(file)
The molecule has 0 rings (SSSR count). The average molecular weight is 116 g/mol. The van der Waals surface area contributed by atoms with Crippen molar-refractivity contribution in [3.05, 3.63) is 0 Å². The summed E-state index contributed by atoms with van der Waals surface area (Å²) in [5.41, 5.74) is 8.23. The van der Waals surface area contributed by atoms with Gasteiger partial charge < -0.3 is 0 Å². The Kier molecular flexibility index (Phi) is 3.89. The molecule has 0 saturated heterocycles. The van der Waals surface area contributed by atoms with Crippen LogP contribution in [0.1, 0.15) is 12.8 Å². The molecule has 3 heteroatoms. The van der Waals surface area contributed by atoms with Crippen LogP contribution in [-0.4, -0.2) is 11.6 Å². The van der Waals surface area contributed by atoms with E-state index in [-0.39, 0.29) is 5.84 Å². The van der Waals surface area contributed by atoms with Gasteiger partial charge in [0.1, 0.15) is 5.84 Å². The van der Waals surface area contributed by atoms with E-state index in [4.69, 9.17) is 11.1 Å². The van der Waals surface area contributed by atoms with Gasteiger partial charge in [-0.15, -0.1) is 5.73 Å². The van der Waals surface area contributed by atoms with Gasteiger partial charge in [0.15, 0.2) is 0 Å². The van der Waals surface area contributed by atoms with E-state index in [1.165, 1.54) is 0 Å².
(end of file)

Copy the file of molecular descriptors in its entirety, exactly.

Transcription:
The molecule has 0 rings (SSSR count). The average molecular weight is 116 g/mol. The van der Waals surface area contributed by atoms with Crippen molar-refractivity contribution in [3.05, 3.63) is 0 Å². The summed E-state index contributed by atoms with van der Waals surface area (Å²) in [5.41, 5.74) is 8.23. The van der Waals surface area contributed by atoms with Gasteiger partial charge < -0.3 is 0 Å². The Kier molecular flexibility index (Phi) is 3.89. The molecule has 0 saturated heterocycles. The van der Waals surface area contributed by atoms with Crippen LogP contribution in [0.1, 0.15) is 12.8 Å². The molecule has 3 heteroatoms. The van der Waals surface area contributed by atoms with Crippen LogP contribution in [-0.4, -0.2) is 11.6 Å². The van der Waals surface area contributed by atoms with E-state index in [-0.39, 0.29) is 5.84 Å². The van der Waals surface area contributed by atoms with Gasteiger partial charge in [0.1, 0.15) is 5.84 Å². The van der Waals surface area contributed by atoms with E-state index in [4.69, 9.17) is 11.1 Å². The van der Waals surface area contributed by atoms with Gasteiger partial charge in [-0.15, -0.1) is 5.73 Å². The van der Waals surface area contributed by atoms with Gasteiger partial charge in [0.15, 0.2) is 0 Å². The van der Waals surface area contributed by atoms with E-state index in [1.165, 1.54) is 0 Å².